Several times when writing this post, I’ve accidentally typed “democrazy” when meaning to type “democracy.” I think perhaps my subconscious mind has reached a sad, troubling conclusion.
Things are indeed crazy in the American democratic system. If it isn’t already fully broken, it soon could be. The process to replace recently-deceased Supreme Court Justice Ruth Bader Ginsburg may strain our society past a breaking point. I’m still hoping that cooler heads will somehow prevail.
Listening to the People
I’m going to share my concerns about how this process is unfolding and what I think should happen. I’m a liberal Democrat. You can take my concerns with however many grains of salt you wish. But I’m going to start by articulating a principle I hope most of us can agree on:
The President and the United States Senate should listen to how the majority of Americans want to see this Supreme Court vacancy filled and act accordingly.
According to a Reuters/Ipsos survey, 62 percent of American adults agreed the vacancy should be filled by the winner of the presidential election on Nov. 3rd. This included five in 10 Republicans.
President Trump and Senate Republicans are moving forward without a majority of public support. This troubles me greatly. They are also not abiding by their own rules.
Ignoring Rules and Norms
In 2016, Senate Republicans refused to grant Judge Merrick Garland even a committee hearing when President Obama nominated him to the Supreme Court. Even though there were 237 days until the election, Republicans said a nominee should not be considered in a presidential election year.
I didn’t agree with Republicans' handling of the Garland nomination then and still don’t agree with it now. But I thought we at least had a new Republican-created rule/norm by which they would abide.
Now, President Trump will announce a Supreme Court nominee only 38 days before a presidential election. Hearings will be brief. Many Republican senators are already saying they will vote to confirm the nominee before that person has even been announced.
Many Republicans are still angry about what they saw as unfair treatment of now-Justice Brett Kavanaugh by Senate Democrats during his Supreme Court confirmation. I believe that Senate Democrats had an obligation to investigate claims of sexual assault made by three women against Kavanaugh. Perhaps you disagree.
Regardless of how anyone feels about Kavanaugh’s confirmation, it is not an excuse to ignore rules, norms, and public opinion when filling a Supreme Court seat. There shouldn’t be a different confirmation process based on which parties control the White House and the Senate. Something this important shouldn’t be this partisan.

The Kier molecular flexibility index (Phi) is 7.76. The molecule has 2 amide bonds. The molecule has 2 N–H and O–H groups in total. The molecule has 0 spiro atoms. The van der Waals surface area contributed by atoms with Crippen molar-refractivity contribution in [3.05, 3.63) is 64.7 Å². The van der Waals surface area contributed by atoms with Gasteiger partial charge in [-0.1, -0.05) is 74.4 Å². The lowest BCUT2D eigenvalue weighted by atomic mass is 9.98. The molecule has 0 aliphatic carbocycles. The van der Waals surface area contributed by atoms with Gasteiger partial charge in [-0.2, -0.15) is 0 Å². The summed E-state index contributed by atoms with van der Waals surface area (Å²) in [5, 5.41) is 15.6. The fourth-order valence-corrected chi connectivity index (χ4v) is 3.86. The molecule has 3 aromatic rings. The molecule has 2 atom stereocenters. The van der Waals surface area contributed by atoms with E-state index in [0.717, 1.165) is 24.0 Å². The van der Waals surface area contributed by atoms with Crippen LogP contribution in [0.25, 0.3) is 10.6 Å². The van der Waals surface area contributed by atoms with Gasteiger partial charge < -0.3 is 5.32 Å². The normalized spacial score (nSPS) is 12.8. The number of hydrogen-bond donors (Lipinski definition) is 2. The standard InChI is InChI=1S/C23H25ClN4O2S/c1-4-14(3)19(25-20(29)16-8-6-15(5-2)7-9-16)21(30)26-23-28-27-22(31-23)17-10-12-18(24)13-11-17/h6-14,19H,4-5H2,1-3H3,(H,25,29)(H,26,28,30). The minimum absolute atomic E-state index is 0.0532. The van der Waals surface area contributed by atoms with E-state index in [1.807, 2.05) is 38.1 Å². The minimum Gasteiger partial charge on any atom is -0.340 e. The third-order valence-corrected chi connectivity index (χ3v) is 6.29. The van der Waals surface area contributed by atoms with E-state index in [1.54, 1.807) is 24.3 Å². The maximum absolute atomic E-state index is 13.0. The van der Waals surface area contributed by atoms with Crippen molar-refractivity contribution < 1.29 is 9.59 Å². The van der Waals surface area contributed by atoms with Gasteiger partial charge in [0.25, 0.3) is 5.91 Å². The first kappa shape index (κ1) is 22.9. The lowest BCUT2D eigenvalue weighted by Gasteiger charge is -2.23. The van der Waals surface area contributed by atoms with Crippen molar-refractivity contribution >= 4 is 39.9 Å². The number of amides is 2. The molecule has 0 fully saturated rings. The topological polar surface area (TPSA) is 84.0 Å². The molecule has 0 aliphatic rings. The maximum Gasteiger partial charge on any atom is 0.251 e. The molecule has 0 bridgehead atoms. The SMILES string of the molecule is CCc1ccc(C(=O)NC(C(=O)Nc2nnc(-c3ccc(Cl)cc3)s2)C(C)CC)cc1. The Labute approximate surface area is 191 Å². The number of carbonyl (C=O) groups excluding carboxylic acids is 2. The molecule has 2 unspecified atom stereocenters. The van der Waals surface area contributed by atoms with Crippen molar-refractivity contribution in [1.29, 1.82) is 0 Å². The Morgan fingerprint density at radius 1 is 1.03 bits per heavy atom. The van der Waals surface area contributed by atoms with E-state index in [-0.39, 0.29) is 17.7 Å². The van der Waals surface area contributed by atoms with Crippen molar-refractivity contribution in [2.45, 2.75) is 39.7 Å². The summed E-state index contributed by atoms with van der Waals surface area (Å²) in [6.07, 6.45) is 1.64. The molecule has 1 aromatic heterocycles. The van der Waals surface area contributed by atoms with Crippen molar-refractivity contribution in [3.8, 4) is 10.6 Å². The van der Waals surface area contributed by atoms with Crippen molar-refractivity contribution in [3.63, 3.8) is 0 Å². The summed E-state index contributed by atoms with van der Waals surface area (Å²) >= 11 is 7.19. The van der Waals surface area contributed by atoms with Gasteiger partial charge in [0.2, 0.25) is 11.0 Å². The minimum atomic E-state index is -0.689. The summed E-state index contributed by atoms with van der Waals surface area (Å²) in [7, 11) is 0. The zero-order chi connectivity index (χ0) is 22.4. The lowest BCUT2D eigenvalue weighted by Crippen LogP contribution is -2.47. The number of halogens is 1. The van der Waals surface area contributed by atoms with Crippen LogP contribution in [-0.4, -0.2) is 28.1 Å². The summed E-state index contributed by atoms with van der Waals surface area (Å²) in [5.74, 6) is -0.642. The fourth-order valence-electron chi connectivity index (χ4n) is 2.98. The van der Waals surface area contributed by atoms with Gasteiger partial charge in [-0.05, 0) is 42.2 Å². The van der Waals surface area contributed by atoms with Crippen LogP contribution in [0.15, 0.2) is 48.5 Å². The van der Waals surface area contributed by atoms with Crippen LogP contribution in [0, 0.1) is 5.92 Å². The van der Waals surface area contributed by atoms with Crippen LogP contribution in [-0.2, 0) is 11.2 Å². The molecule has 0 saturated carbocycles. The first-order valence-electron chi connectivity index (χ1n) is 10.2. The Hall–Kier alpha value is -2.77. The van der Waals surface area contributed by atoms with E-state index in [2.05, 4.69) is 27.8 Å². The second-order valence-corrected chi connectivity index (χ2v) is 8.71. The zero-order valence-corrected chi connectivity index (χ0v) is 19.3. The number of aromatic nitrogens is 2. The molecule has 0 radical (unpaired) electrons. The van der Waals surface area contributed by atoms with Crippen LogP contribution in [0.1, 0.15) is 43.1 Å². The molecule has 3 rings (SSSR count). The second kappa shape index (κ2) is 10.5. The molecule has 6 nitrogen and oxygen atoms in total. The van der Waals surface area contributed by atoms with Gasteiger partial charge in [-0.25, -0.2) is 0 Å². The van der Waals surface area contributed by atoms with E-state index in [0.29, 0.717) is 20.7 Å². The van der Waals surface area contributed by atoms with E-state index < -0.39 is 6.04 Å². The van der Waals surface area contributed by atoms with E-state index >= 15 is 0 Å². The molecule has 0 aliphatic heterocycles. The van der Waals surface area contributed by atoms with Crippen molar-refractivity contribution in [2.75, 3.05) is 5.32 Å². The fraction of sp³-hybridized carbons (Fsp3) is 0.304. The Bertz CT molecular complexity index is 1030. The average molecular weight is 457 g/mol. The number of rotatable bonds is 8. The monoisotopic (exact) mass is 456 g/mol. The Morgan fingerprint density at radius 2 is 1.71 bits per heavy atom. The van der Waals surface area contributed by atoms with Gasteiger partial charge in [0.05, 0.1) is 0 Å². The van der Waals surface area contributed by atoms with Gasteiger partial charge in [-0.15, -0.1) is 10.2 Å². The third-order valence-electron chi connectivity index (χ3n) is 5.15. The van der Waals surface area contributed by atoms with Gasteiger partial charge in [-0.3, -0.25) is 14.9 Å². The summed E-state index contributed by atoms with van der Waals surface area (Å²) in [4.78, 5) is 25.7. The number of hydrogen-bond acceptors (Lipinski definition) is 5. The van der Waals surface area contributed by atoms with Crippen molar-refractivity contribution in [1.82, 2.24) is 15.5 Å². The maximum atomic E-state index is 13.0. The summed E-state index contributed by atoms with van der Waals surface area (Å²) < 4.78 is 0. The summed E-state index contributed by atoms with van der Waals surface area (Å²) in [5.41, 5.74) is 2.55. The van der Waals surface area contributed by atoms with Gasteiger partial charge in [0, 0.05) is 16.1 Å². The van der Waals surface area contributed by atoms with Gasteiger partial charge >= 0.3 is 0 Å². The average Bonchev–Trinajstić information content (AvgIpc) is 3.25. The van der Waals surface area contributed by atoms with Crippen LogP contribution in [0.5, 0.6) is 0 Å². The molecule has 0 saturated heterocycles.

The Republican “Majority”
Republicans should have humility in exercising their power, tacking more toward the center. They have not been elected at the federal level by a majority of American voters and probably won’t be again in November.
Donald Trump lost the national popular vote in 2016. He won the presidency because the less-democratic Electoral College is what decides the race. And he is likely to lose both the national popular vote and the Electoral College in November based on current polling.
Republicans lost the House of Representatives to the Democrats in 2018. Democrats are highly likely to retain it in November according to current polling.
Senate Republicans owe their slim majority not to getting the most votes nationwide, but to each state having two Senators regardless of state population. This makes the Senate 6 to 7 percentage points “redder” than the United States as a whole (analysis here). Despite that advantage, Democrats are slightly favored to take the Senate majority in November based on current polling. Even if that doesn’t happen, a Republican majority would almost certainly be even slimmer.
With the Electoral College and the state-based Senate, the Framers of our Constitution wanted to avoid tyranny by more populous states over more rural ones. Republicans are now are edging close to the reverse.
Republicans should be mindful of how brute-forcing a conservative Supreme Court pick will feel to the majority of Americans who did not vote for them. They should also be mindful of the majority who oppose making this decision before the presidential election. This would be a massive blow to our already-struggling democracy.
Country Before Party
Our democracy is in crisis. We need Republican Senators to be statesmen and stateswomen. It's a time for putting country before party.
Too many Republicans are acting like a majority of voters want them to push a Supreme Court nominee through in October. This is simply not the case.
In reality, the designs of the Electoral College and state-based Senate have given Republicans outsized power. They will likely lose that power in January. So they should behave in a more centrist and responsible manner. Our democracy is depending on them.